Aspire

Interview with Thesis student Hannah Beckett

I’ve had the pleasure of teaching Hannah for both her first and her last knitting class at PhilaU/Jefferson with one or two in between. I’m so proud of how far she’s come. She has a beautiful final collection to show for all of her hard work. I’ll show your her final pieces in a post yet to come, but for now, I’ll give you a peek into her process and let her tell you about her journey. 

When did you learn to knit/weave/print, and who taught you?

I actually learned to weave from my elementary school teacher, Mrs. Pilgrim. She had us make clay frame looms that we designed ourselves. Then after the clay frames were fired, we used the frame as the base for out woven. I still have the frame and the fabric woven on it sitting in my parent’s house. It is a special thing for me. 

Do you have a background in design or textiles?

When I started at Jefferson, I did have a design and textile background that was more rooted in fine art. My BFA is in fine arts with a concentration in fibers. My undergrad was a lot more free and conceptual in my way of design, with every piece being very personal to me. I love this way of working just as much as I love to work from an inspiration that is not personal but is instead something that I find inspiring through its use of color, pattern, concept, and its use for knitted structures. I also mostly did weaving and beading in my undergrad. 

Who are your design heroes?

My design heroes are Alexander McQueen and Hayao Miyazaki. Miyazaki is someone who has inspired others since birth. His amazing use of important societal and environmental themes, as well as the beauty and feeling of his movies, make me want to create better work. Alexander McQueen’s use of high-concept in luxury fashion is able to transcend to a more mainstream market and his use of conceptual aspects in not only his clothing but in our modern fashion sense is apparent. 

What surprised you the most about Textile Design at Philau/Jefferson?

I was surprised at the immense amount of textile equipment, as well as the amazing technical background that you are given. In my undergrad, I was not given much technical explanation to fabric outside of the basics. At Jefferson, I was able to learn in-depth technical knowledge that has lead me to be a better designer. 

What is your favorite thing about Textile Design?

My favorite thing about textile design is actually two things. The first is something that applies directly to knitting, which is the counting and patterning that is required for designing and knitting.  It is meditative and almost relaxing, that is until you get to into it and mess up. The second applies to all textile design, and that is the ability to create art without having to be great or at least feeling you are great at drawing. As a child, this was always something that held me back from doing art or wanting to do art as a job. When I went to college and realized I could do the same crafts that I had done all my life as a job, I was so sad that my entire childhood and teenage years, I never realized that this was also just as valid as an art form.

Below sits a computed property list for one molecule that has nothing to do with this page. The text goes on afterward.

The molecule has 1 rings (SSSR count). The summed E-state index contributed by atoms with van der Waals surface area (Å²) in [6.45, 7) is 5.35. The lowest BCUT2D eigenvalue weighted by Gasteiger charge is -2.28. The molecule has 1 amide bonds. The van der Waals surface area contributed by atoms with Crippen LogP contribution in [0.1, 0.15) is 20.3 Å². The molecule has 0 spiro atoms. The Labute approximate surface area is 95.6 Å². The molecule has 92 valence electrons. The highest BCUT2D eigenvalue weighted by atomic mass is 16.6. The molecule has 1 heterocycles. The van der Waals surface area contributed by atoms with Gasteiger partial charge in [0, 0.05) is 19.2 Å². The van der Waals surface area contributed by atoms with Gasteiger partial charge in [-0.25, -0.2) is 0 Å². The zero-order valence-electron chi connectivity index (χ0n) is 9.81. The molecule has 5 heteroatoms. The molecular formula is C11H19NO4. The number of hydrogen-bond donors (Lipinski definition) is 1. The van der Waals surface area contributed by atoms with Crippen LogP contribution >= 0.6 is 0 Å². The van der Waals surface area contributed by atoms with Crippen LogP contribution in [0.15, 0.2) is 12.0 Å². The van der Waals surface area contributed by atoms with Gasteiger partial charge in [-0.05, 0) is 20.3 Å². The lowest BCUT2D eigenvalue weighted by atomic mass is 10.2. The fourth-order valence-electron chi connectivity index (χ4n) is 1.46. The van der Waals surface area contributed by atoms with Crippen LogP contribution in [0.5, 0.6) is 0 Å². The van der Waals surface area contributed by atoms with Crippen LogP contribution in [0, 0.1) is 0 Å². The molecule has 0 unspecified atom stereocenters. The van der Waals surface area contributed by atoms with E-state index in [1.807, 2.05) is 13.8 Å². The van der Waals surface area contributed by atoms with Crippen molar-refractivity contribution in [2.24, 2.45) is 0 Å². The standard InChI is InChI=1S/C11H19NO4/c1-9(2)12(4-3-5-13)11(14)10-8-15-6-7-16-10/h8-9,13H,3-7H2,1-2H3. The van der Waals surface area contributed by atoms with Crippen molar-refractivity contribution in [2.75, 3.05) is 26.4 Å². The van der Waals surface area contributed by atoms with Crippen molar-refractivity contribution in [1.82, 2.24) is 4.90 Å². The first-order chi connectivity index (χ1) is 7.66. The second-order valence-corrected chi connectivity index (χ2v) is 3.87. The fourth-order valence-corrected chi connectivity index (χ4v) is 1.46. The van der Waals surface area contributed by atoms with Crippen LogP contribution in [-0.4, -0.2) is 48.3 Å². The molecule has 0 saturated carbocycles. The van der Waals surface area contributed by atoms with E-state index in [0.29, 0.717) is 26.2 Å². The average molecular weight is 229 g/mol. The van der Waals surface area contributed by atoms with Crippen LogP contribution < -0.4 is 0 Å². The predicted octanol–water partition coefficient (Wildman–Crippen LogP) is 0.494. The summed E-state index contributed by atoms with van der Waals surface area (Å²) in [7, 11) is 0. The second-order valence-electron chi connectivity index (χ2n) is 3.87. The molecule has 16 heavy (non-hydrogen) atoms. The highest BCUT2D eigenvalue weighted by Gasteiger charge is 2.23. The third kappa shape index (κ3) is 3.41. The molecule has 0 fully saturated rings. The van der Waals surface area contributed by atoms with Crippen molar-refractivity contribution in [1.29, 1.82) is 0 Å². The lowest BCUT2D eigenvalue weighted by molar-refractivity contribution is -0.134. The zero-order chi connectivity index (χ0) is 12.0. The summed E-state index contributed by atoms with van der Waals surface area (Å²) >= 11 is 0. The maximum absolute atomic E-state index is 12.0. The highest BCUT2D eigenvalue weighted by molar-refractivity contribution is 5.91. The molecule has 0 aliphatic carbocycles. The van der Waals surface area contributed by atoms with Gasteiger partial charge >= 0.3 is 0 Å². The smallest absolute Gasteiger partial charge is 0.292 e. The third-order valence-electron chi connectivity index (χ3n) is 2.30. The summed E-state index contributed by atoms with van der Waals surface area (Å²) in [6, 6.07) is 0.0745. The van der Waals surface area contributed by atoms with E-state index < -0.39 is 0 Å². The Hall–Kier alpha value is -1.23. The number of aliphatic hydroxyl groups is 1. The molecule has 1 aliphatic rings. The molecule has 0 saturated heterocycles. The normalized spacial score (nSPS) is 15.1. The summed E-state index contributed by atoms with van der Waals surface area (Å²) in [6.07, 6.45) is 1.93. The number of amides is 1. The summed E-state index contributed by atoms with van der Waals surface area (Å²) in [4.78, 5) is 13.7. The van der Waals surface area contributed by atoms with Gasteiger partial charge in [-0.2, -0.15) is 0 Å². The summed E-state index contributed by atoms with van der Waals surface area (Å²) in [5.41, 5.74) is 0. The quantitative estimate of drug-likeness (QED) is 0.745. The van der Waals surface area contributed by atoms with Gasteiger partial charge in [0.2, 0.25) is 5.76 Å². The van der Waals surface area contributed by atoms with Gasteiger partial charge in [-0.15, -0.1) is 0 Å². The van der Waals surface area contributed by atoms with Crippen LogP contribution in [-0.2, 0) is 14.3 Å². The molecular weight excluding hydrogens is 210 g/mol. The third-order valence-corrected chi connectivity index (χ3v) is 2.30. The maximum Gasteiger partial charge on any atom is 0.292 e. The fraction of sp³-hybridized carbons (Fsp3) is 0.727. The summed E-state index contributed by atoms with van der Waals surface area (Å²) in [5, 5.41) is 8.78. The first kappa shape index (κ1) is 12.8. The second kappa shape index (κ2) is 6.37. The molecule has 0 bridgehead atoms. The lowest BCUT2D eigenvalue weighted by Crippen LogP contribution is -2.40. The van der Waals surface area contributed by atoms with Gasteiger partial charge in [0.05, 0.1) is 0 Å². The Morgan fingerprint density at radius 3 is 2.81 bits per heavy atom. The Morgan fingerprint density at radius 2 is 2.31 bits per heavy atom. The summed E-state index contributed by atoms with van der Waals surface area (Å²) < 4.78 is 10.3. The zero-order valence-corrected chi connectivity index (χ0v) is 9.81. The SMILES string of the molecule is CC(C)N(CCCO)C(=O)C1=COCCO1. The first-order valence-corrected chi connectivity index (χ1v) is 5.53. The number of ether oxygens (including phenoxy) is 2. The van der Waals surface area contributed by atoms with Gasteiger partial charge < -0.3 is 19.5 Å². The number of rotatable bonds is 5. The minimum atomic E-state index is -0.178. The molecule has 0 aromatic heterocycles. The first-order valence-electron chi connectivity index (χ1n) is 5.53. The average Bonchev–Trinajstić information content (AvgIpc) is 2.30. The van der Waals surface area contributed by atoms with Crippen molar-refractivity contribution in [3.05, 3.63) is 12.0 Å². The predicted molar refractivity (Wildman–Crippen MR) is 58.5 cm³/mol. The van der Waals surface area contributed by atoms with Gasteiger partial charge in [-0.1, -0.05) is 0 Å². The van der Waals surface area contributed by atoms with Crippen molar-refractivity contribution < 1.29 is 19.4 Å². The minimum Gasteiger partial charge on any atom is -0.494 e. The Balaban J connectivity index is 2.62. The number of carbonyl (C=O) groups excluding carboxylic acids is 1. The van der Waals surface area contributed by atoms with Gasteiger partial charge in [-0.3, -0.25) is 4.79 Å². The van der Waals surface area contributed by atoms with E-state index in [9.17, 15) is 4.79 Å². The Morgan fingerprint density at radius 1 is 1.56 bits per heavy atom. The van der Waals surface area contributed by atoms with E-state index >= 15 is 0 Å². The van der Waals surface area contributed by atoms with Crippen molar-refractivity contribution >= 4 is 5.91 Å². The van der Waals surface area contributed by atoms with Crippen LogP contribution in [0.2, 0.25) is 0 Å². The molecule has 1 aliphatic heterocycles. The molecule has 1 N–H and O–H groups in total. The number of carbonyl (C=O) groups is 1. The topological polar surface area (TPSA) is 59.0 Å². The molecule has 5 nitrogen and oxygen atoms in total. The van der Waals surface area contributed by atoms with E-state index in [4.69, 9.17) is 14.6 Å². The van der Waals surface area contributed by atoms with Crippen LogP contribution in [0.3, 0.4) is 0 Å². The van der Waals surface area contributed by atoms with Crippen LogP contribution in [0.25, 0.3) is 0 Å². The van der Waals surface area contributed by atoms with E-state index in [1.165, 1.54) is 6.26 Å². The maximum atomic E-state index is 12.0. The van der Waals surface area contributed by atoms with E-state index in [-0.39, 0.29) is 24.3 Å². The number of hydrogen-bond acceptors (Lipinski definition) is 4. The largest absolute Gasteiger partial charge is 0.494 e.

What is your favorite thing to do to distract yourself from school stress?

My favorite thing to distract me from the stress of school is to cuddle my dog or go to the rescue farm I volunteer at. To me, animal energy and the ability to sit quietly with someone who doesn’t have societal pressures is freeing and calming. 

Are there any techniques in textile design you’d like to explore further?

I would love to explore beading, knitting, and weaving all more thoroughly. Even though I have been doing all of these techniques for almost 12 years now, I am continually learning and being inspired to try new things. I would love to incorporate each technique with the other someday too! I love the interplay of different textile and embellishment techniques. 

What do you have on your knitting machine/loom/sketchbook today?

Today, I was knitting the final skirt that I have to make for my thesis collection! This skirt is multiple pieces and has taken a few days to complete, but tomorrow I should be done. I am super excited about how it’s coming out! 

What drives you to make your best work? 

What drives me to make my best work is continually looking for new inspiration. This varies from conceptual, visual, and for the most inspiring, other knitter work. I love to see all the different ways people are utilizing techniques and find new things I have yet to try to use in my own work and look at different ways of patterning and color stories. 

What are your hobbies? How do you make time for them?

My other hobbies include media of all kinds. I love games, books, and movies. I usually find time for them easily, especially movies. The great thing about textiles is being able to watch movies while you are working! I also love to give myself time at the end of every day that I am working to do something I love from these three things, and its usually playing Animal Crossing on my Nintendo Switch. 

To see more of Hannah’s work:

www.hannahkbeckett.com

Author(s)

Meghan Kelly

Meghan Kelly is an Asst Professor of Textile Design at Jefferson University, where she teaches Knit Design Studio and Knitting Technology to undergrad and graduate […]

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